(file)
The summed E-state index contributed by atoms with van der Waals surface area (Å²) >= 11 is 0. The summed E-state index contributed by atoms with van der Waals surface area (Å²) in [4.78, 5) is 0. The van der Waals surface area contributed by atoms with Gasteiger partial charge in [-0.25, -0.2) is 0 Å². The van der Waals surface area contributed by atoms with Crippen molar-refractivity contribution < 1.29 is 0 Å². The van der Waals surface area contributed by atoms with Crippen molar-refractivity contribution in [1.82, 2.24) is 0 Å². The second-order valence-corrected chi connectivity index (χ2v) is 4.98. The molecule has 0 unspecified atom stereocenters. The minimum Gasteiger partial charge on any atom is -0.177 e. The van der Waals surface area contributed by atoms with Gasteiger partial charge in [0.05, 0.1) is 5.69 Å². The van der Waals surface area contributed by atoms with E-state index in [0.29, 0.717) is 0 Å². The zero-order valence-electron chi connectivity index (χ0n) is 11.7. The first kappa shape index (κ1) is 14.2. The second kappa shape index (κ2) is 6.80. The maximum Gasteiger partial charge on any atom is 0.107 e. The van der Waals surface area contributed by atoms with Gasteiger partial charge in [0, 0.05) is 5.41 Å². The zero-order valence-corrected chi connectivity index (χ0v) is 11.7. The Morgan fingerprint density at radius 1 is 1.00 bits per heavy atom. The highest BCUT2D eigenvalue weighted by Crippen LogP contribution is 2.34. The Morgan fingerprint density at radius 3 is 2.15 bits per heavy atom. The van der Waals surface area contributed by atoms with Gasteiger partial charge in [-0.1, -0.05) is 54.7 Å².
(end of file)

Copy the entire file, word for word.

The summed E-state index contributed by atoms with van der Waals surface area (Å²) >= 11 is 0. The summed E-state index contributed by atoms with van der Waals surface area (Å²) in [4.78, 5) is 0. The van der Waals surface area contributed by atoms with Gasteiger partial charge in [-0.25, -0.2) is 0 Å². The van der Waals surface area contributed by atoms with Crippen molar-refractivity contribution < 1.29 is 0 Å². The van der Waals surface area contributed by atoms with Crippen molar-refractivity contribution in [1.82, 2.24) is 0 Å². The second-order valence-corrected chi connectivity index (χ2v) is 4.98. The molecule has 0 unspecified atom stereocenters. The minimum Gasteiger partial charge on any atom is -0.177 e. The van der Waals surface area contributed by atoms with Gasteiger partial charge in [0.05, 0.1) is 5.69 Å². The van der Waals surface area contributed by atoms with E-state index in [0.29, 0.717) is 0 Å². The zero-order valence-electron chi connectivity index (χ0n) is 11.7. The first kappa shape index (κ1) is 14.2. The second kappa shape index (κ2) is 6.80. The maximum Gasteiger partial charge on any atom is 0.107 e. The van der Waals surface area contributed by atoms with Gasteiger partial charge in [0, 0.05) is 5.41 Å². The zero-order valence-corrected chi connectivity index (χ0v) is 11.7. The Morgan fingerprint density at radius 1 is 1.00 bits per heavy atom. The highest BCUT2D eigenvalue weighted by Crippen LogP contribution is 2.34. The Morgan fingerprint density at radius 3 is 2.15 bits per heavy atom. The van der Waals surface area contributed by atoms with Gasteiger partial charge in [-0.1, -0.05) is 54.7 Å².